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Locally weighted linear Regression using Python

  • Last Updated : 18 Jul, 2021
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Locally weighted linear regression is the nonparametric regression methods that combine k-nearest neighbor based machine learning. It is referred to as locally weighted because for a query point the function is approximated on the basis of data near that and weighted because the contribution is weighted by its distance from the query point.

Locally Weighted Regression (LWR) is a non-parametric, memory-based algorithm, which means it explicitly retains training data and used it for every time a prediction is made.

To explain the locally weighted linear regression, we first need to understand the linear regression. The linear regression can be explained with the following equations:

 \hat{y} = \theta_{0} +  \theta_{1} * x

Let (xi, yi) be the query point, then for minimizing the cost function in the linear regression:



J(\theta ) = \sum_{i=1}^{m}\left ( y^{(i)}-\theta^{T} x^{(i)} \right )^{2}
by calculating \theta so, that it minimize the above cost function.
Our output will be: \theta^{T} x

Thus, the formula for calculating \theta can also be:

\theta = \left ( X^{T}X \right )^{-1}X^{T}Y

where, beta is the vector of linear vector, X, Y is the matrix, and vector of all observations.

For locally weighted linear regression:

J(\theta ) = \sum_{i=1}^{m} w^{i}\left ( y^{(i)}-\theta^{T} x^{(i)} \right )^{2}
by calculating
so, that it minimize the above cost function.
Our output will be: \theta^{T} x

Here, w(i) is the weight associated with each observation of training data. It can be calculated by the given formula:

w^{(i)} = e^{-(\frac{\left \| x^{(i)} - x  \right \|^{2}}{2\tau^{2}})}

Or this can be represented in the form of a matrix calculation:

w^{(i)} = e^{-(\frac{\left ( x^{(i)} - x  \right )^{T} \left ( x^{(i)} - x  \right )}{2\tau^{2}})}

Impact of Bandwidth

where x(i) is the observation from the training data and x is a particular point from which the distance is calculated and T(tau) is the bandwidth. Here, T(tau) decides the amount of fitness in the function, if the function is closely fitted, its value will be small. Therefore,

|x^{i} -x | \approx 1 \, then \, w^i \approx 1 \\ |x^{i} -x | \approx 0 \, then \, w^i \approx 0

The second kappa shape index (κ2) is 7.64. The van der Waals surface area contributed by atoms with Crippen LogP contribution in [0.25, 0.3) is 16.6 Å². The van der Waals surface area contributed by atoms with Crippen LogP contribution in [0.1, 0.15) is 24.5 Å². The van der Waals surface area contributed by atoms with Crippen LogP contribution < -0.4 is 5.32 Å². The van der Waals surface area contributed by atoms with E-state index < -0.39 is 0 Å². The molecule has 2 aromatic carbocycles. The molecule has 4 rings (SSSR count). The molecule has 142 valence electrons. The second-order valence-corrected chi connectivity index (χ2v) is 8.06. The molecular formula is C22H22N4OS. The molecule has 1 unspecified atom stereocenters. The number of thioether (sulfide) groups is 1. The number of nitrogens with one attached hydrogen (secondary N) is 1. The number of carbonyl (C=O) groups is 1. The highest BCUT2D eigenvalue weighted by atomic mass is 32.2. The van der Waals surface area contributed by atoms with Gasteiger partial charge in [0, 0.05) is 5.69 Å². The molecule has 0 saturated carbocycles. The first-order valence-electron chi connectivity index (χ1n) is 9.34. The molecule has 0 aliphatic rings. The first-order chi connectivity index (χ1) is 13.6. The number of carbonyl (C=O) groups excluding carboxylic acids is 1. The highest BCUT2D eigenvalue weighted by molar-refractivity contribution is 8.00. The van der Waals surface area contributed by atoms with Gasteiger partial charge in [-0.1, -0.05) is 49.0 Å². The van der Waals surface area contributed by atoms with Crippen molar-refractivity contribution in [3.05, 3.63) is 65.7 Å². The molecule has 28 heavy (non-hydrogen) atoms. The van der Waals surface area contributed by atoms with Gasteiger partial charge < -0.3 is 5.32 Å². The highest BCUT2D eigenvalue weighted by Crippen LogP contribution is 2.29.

then, we can calculate \theta with the following equation:

\theta = (X^{T}WX)^{-1}X^{T}WY

Implementation

  • For this implementation, we will be using bokeh. If you want to know bokeh functionalities in details please check this article

Python3




# Necessary imports
import numpy as np
from ipywidgets import interact
from bokeh.plotting import figure, show, output_notebook
from bokeh.layouts import gridplot
%matplotlib inline
output_notebook()
plt.style.use('seaborn-dark')
  
# function to perform lcally weighted linear regression
def local_weighted_regression(x0, X, Y, tau):
    # add bias term
    x0 = np.r_[1, x0]
    X = np.c_[np.ones(len(X)), X]
      
    # fit model: normal equations with kernel
    xw = X.T * weights_calculate(x0, X, tau)
    theta = np.linalg.pinv(xw @ X) @ xw @ Y
    # "@" is used to
    # predict value
    return x0 @ theta
  
# function to perform weight calculation
def weights_calculate(x0, X, tau):
    return np.exp(np.sum((X - x0) ** 2, axis=1) / (-2 * (tau **2) ))
  
# plot locally weighted regression for different bandwidth values
def plot_lwr(tau):
    # prediction
    domain = np.linspace(-3, 3, num=300)
    prediction = [local_regression(x0, X, Y, tau) for x0 in domain]
  
    plot = figure(plot_width=400, plot_height=400)
    plot.title.text = 'tau=%g' % tau
    plot.scatter(X, Y, alpha=.3)
    plot.line(domain, prediction, line_width=2, color='red')
      
    return plot
  
#define distribution
n = 1000
  
# generate dataset
X = np.linspace(-3, 3, num=n)
Y = np.abs(X ** 3 - 1)
  
# jitter X
X += np.random.normal(scale=.1, size=n)
  
# show the plots for different values of Tau
show(gridplot([
    [plot_lwr(10.), plot_lwr(1.)],
    [plot_lwr(0.1), plot_lwr(0.01)]
]))

LWR plot with different values of bandwidth

  • As we can notice from the above plot that with small values of bandwidth, the model fits better but sometimes it will lead to overfitting.

References:

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